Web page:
On the Proper Reading of Books

In high school, and college, by God’s grace and my laziness, I didn’t really have to study. I only took notes if the teacher required we take notes, and even then often didn’t.

As a consequence of my laziness, I didn’t learn how to study, or how to take notes well. Also, since then new tools that can be used for note-taking were developed, that is the smart phone and tablet.

I learned a bit when I got saved and started reading the Bible. Not so much the note taking, but reading for a purpose other than for entertainment or facts. Learning proper hermeneutics, by God’s grace, came shortly thereafter. Very thankful for this one!

What I haven’t learned yet is how to take notes while reading a book. I’m sure I could just start taking notes, but I want my notes to be useful in the future.

So, with that in mind, I ask you, how do you take notes on what you read? In my current situation, I’m reading a book that is a little over 1,000 pages, is likely to be very deep, and I will probably want to be able to recall and locate sections or quotes quickly.

How do you take notes? Suggested methods? Tools? Paste the whole book in to Evernote  and hope their search works well?

3 thoughts on “On the Proper Reading of Books”

  1. I realize this is an old post, but I just discovered your site and it’s a subject that interests me greatly. I do a lot of reading and have at best a helter-skelter system of taking notes, consisting of (1) scribbles in physical books (at least the ones with enough whitespace) and (2) for digital books/articles/pdf’s: little text files in a ‘notes’ folder, each named to coincide with the title. The first has strong pros and cons: the notes are inherently connected to the context, yet finding where I wrote a particular note can waste a lot of precious time during research. The pros/cons of my digital system are basically the opposite. (Exceptions to #2 are those reading systems with built-in note features that solve the context problem; I use Kindle & Logos.)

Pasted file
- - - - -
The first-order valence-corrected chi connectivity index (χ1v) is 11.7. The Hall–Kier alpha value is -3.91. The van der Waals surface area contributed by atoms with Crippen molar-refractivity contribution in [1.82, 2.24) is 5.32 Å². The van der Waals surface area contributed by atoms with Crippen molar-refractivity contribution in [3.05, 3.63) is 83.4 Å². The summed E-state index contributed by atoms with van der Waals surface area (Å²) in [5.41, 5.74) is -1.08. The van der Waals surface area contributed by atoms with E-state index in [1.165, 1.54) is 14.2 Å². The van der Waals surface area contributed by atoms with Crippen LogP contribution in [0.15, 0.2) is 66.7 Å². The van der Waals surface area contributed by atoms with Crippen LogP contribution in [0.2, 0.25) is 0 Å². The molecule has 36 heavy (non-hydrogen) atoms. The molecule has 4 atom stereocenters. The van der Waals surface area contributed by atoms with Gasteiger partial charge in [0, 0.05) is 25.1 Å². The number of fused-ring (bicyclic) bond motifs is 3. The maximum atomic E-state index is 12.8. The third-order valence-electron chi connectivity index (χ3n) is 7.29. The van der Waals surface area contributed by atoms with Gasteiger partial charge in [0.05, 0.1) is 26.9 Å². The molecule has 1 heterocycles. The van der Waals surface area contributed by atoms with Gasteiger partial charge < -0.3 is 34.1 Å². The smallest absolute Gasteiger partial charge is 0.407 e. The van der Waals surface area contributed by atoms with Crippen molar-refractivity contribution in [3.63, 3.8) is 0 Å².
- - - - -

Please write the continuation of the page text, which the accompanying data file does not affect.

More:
I’ve never used Evernote, but Tim Challies recently gave a sideways plug for it.
    “At first I used it sparsely and hesitatingly, only putting my most important ideas into it. But over time I came to see that Evernote works better when I put everything into it, whether it is something I deem of critical importance or low importance. Rather than trusting myself to be the ultimate filter, I do better to put everything into the software and then to allow Evernote’s filters to separate what is needed from what is not. The lesson learned is that with good filters, more information is better than less information.”

    I’m curious if since this was posted, you’ve settled on a particular method and why.

    1. I tried writing notes in the book, I just couldn’t do it. I’m using Evernote or GoodReads. Though, I haven’t had as much time to read lately.

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